Patterico's Pontifications


We Can Get Transcripts Now, E.J.!

Filed under: Judiciary — Patterico @ 10:39 am

E.J. Dionne makes The Case For a ‘No’ Vote on Roberts, and says something that elicited a snicker from me:

Sen. Lindsey Graham (R-S.C.) said that some of Roberts’s potential opponents seemed to be saying that “the only way you can have a good heart is adopt my value system.” That, Graham insisted, does “a great disservice to the judiciary.”

But the doubts about Roberts have nothing to do with his good heart. The issue is the power about to be put in his hands and into the hands of President Bush’s next appointee — power both will enjoy for life. The Senate and the public have a right to far more assurance about how Roberts would use that power than they have been given in these hearings. The Senate is under no obligation to give the president or Roberts the benefit of the doubt.

Did E.J. Dionne just say that “the doubts about Roberts have nothing to do with his good heart”?

I think he did!

Either Dionne didn’t listen to the hearings, or he’s trying to bamboozle you. The Democrats went on and on about Roberts’s heart. Graham simply responded to that, and made the point that it’s a lame argument.

The proof is in the transcript.

Here are some excerpts from Thursday’s hearings. Start with Teddy Kennedy:

SEN. KENNEDY: At the outset of my questions, I talked about Earl Warren. And you were enormously complimentary about Earl Warren, about him understanding not only the law, but also understanding the importance of a chief justice, bringing other justices together in a very important way in terms of dealing with a societal issue and a question. And I think we’re a fairer country and a fairer land because of this.

This was really the bringing together of the mind and the heart. Oliver Wendell Holmes said, It’s dangerous to think about legal issues can be worked out like mathematics.

And another nominee who was here not too long ago had this to say about the head and the heart: What you worry about is someone trying to decide an individual case without thinking out the effect of that decision on a lot of cases. That is why I always think law requires both a heart and a head. If you do not have a heart, it becomes a sterile set of rules removed from human problems and it will not help. If you do not have a head, there is the risk that in trying to decide a particular person’s problem in a case, that may look fine for that person, but you cause trouble for a lot of other people, making their lives yet worse.

(And, Sen. Kennedy, you are living proof that you can also cause a lot of trouble for other people if you have a really big head.)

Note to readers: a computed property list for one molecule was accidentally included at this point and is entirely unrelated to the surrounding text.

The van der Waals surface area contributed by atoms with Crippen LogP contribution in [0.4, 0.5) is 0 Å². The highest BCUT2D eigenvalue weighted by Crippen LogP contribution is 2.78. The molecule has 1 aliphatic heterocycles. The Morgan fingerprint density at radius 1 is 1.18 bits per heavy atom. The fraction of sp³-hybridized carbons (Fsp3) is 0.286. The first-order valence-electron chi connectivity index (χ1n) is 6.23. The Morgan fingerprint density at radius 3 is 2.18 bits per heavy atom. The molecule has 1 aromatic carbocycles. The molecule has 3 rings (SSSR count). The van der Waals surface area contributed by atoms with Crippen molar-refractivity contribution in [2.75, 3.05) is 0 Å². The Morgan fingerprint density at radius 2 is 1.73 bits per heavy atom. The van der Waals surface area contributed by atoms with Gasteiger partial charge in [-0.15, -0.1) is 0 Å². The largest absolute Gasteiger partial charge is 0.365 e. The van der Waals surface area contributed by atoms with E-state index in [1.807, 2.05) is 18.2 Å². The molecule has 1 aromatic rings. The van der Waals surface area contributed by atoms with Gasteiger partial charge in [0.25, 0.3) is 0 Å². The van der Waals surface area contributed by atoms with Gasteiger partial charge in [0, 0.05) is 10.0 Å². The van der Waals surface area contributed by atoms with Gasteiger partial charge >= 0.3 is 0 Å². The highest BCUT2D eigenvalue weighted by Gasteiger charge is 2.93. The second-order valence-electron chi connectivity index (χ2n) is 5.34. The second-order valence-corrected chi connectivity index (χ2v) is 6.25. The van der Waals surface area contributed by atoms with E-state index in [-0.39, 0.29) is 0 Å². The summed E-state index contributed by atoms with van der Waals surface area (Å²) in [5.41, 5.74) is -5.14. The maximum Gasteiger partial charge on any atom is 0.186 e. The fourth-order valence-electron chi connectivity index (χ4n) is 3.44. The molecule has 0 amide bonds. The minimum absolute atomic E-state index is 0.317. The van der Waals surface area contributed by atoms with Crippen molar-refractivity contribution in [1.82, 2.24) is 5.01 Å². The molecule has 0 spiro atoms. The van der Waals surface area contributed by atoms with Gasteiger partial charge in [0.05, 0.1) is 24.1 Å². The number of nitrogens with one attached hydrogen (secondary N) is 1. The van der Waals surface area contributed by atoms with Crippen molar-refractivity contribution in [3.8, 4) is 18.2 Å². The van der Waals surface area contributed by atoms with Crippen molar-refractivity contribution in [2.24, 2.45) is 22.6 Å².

Next comes Chuckie S.:

SEN. SCHUMER: I said on the first days of these hearings it’s important to determine not just the quality of your mind but the fullness of your heart, which to I think a good number of us at least on side of the aisle really mean the ability to truly empathize with those who are less fortunate and who often need the protections of the government and the assistance of the law to have any chance at all.

And then — and only then — did Lindsey Graham respond to these soliloquies about Roberts’s heart. And his comments made it clear that he did not consider that to be the issue:

SEN. GRAHAM: Your heart — nobody can question your intellect, because it would be a question of their intellect to question yours…


… so we’re down to the heart. And is it all coming down to that?

Well, there are all kind of hearts. There are bleeding hearts and there are hard hearts. And if I wanted to judge Justice Ginsburg on her heart, I might take a hard-hearted view of her and say she’s a bleeding heart. She represents the ACLU. She wants the age of consent to be 12. She believes there’s a constitutional right to prostitution. What kind of heart is that?

Well, she has a different value system than I do. But that doesn’t mean she doesn’t have a good heart. And I want this committee to understand that if we go down this road of putting people’s hearts in play, and the only way you can have a good heart is, Adopt my value system, we’re doing a great disservice to the judiciary.

Thank you.

And thank you to the transcript, for revealing the trickery of E.J. Dionne.

UPDATE: Tim Noah says it was unfair for Sen. Graham to claim Justice Ginsburg advocated 12 as the age of consent.

One Response to “We Can Get Transcripts Now, E.J.!”

  1. Free at last:

    Democrats can play fast and loose with the facts only so long as their sycophant allies in the MSM cover for them, refuse to acknowledge the lies, produce glowing reports about how wonderful and caring the liars really are, and then launch bitter partisan attacks on those who rightly object. It’s an old game. It works rather well when one side has a virtual monopoly in the print and broadcast media..

    However, the advent of talk radio and the Internet have provided access to an audience without the previous controls and filters Democrats and “professional Journalists” have used to force feed collectivist propaganda to the American public. E J Dionne can’t twist the facts anymore to make underhanded charges against good and honest men who simply don’t kowtow to his ego or pay homage to an outworn creed. In times past heretics where burned at the stake, now they blog.

    Meanwhile, down on The Animal Farm, the Pigs are uneasy and starting to squeal a bit more than usual about the turn of recent events, and the horses are getting decidedly restless.

    Black Jack (ee9fe2)

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